Gavin meanwhile spots what appears to be a golden investment opportunity with a hedge fund. Julia hears about this too, but her financial adviser looks into it and finds areas of concern. Reluctantly, Julia sticks with her ‘boring’ stocks & shares ISA, but finds to her surprise that she still makes more than Gavin when the hedge fund’s manager leaves and its performance slumps.

Planning for retirement

Eventually both friends are approaching retirement. Gavin tries to make do with just the government’s free guidance about his pension options, but they don’t tell him which would be best in his particular circumstances. In the end Gavin opts for the traditional lump sum and annuity, because it’s the easiest option without an adviser. Julia, by contrast, started seeking advice some fifteen years before her planned retirement date, and has already taken steps to boost her pension (such as transferring other investments into it). Julia ends up with a substantially higher income in retirement, and also chooses options that allow any unspent pension to pass on to her family when she dies.

How much value can financial advice deliver?

The monetary return on financial advice will vary from person to person and according to circumstances, so it’s impossible to give an overall estimate. However, you can get a good idea of it by looking at just one area – pension saving.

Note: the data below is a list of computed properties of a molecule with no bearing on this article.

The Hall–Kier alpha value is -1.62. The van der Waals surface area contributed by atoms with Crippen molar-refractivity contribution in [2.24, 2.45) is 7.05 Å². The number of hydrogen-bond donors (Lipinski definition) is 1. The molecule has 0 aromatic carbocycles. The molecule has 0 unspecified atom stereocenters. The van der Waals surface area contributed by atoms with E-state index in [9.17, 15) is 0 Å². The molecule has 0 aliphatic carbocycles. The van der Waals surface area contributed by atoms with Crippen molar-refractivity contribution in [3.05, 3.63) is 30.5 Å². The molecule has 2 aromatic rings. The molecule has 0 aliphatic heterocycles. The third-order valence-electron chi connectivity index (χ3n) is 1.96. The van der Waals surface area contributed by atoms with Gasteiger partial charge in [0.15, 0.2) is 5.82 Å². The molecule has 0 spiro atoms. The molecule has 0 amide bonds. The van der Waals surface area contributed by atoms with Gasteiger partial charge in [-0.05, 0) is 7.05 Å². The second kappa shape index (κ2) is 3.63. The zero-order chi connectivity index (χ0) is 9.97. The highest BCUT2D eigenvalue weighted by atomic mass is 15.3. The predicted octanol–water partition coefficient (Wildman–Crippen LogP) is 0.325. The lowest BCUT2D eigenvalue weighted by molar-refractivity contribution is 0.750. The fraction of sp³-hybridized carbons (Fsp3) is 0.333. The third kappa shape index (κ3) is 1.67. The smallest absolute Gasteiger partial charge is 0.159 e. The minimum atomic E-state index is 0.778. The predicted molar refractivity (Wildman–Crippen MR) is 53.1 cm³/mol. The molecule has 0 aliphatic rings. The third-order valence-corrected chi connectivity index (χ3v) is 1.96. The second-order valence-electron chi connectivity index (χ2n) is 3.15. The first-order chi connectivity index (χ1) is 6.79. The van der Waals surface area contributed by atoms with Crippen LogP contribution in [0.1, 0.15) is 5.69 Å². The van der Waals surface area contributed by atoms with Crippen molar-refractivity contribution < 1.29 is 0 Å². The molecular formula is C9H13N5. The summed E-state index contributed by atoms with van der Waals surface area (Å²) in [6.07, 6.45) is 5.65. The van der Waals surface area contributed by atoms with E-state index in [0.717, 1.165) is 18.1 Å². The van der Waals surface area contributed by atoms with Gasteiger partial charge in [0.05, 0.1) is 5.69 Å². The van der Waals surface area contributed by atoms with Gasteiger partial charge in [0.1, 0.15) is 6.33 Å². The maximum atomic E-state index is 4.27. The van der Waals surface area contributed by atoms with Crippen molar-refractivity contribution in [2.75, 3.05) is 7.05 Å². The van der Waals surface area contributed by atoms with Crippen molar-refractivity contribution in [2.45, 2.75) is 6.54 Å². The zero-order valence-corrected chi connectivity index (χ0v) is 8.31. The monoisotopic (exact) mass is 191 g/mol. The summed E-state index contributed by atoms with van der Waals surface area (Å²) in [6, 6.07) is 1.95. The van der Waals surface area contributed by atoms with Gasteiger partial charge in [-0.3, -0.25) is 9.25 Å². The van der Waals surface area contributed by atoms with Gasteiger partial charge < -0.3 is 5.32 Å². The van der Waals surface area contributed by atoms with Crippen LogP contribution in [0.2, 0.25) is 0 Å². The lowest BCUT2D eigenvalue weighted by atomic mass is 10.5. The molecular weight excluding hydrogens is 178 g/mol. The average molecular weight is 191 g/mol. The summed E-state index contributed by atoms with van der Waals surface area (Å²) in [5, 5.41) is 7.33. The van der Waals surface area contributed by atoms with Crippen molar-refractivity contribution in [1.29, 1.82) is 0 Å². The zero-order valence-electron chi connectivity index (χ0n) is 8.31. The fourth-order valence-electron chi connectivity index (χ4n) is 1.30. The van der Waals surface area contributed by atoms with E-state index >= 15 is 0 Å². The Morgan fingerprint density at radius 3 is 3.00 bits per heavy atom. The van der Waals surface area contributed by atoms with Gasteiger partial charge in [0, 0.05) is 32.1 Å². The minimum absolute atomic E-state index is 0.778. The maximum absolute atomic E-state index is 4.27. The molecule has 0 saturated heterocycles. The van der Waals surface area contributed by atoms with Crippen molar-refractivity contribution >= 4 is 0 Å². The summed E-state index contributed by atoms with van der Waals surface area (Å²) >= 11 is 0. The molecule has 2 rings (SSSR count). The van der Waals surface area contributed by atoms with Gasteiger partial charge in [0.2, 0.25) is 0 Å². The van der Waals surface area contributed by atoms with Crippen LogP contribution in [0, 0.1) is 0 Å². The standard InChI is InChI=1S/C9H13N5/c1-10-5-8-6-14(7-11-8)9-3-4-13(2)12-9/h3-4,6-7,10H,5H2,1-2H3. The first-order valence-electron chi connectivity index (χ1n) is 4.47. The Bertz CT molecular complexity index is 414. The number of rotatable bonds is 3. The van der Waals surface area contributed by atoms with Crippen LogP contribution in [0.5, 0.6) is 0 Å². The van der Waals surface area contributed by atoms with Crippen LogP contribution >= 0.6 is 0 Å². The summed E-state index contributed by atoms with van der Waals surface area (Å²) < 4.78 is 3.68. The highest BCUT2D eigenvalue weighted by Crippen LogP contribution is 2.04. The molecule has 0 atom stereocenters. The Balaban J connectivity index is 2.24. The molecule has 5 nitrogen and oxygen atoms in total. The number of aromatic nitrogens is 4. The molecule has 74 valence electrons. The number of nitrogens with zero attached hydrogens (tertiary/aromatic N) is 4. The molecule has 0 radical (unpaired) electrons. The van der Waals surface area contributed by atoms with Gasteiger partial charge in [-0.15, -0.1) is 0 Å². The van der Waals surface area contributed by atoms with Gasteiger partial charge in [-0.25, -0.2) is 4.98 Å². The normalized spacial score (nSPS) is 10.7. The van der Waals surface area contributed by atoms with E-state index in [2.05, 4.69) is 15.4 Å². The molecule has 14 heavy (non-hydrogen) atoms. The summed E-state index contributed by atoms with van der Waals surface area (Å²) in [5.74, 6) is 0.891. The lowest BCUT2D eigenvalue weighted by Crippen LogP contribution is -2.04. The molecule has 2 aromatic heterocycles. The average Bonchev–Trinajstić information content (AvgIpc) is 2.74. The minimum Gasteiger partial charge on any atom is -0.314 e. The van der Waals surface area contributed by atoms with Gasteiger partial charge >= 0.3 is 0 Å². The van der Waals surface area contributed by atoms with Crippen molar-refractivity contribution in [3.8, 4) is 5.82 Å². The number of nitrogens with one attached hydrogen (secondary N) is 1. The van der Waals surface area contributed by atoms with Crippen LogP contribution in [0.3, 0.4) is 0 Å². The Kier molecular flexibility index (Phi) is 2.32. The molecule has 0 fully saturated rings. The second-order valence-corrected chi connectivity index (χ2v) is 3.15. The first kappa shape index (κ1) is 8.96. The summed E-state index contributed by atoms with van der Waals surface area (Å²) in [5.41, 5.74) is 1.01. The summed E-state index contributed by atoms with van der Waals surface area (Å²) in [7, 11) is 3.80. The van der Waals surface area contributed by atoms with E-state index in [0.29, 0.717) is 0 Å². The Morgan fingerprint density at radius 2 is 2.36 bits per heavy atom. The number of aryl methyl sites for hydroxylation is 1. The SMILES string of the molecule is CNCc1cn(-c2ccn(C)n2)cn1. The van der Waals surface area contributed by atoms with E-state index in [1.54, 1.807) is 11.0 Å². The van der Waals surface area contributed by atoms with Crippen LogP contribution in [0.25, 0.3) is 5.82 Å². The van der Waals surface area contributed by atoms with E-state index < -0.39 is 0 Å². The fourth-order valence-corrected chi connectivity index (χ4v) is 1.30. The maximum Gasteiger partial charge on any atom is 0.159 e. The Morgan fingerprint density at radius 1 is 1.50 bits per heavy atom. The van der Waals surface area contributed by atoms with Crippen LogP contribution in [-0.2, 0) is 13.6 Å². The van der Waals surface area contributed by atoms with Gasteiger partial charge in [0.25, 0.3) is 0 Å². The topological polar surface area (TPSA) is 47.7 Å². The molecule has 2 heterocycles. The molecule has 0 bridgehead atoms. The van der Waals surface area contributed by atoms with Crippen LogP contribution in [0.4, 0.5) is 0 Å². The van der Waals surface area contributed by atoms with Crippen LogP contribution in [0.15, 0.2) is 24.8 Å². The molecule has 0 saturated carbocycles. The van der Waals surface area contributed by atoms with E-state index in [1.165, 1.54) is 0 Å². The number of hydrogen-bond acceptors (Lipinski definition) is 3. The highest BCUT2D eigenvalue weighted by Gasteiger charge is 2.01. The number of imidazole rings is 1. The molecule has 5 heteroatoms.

According to the Value of Advice report1 by Unbiased, people who take advice save an average £71 more per month than those who do not, regardless of how much they earn. At basic rate tax relief, this translates to an extra £88.85 going into the pension pot. Over just 20 years at 4 per cent growth, this would provide an extra £32,660 in the pension, as shown here:

 

Cost of advice

Extra monthly contribution

Tax relief added

Amount saved over 20 years

No advice

£0

£0

£0

*£17,740

Advice

**£700

£71

£17.85

£32,660

 

 

 

 

 

 

 

Total positive value of advice:

£14,920

*In the case of the individual who takes no advice, this figure is the amount of extra spending money this person will have over the 20 years.

** Estimate. Actual costs of advice may vary.

The additional cost of no advice

As we can see, advice taken at the right time can save many thousands of pounds over the long term, even taking into account the cost of the advice. But in the example above, what is the cost to Gavin of not seeking advice? Gavin ended up spending many hours of his time trying to decide what to do, and whenever he made a decision he couldn’t be sure it was the best for him. His choices were also less disciplined, and tended to be reactive rather than planned. Furthermore, they didn’t take proper account of his risk tolerance and how this changed over time. In short, his strategy was to wing it.

All forms of investment carry an element of chance, but it’s clear that Gavin’s exposure to chance was far greater than Julia’s. In the end, Gavin’s decision not to take advice cost him more than the money he didn’t gain – it cost him peace of mind too.

Find out more about the value of advice here.

Unbiased Value of Advice research 2015


Nick Green is communications manager at Unbiased, the UK's favourite place to find advice you can trust. He has been writing professionally on finance, business and many other topics for over 15 years.

 

Let us match you to your
perfect financial adviser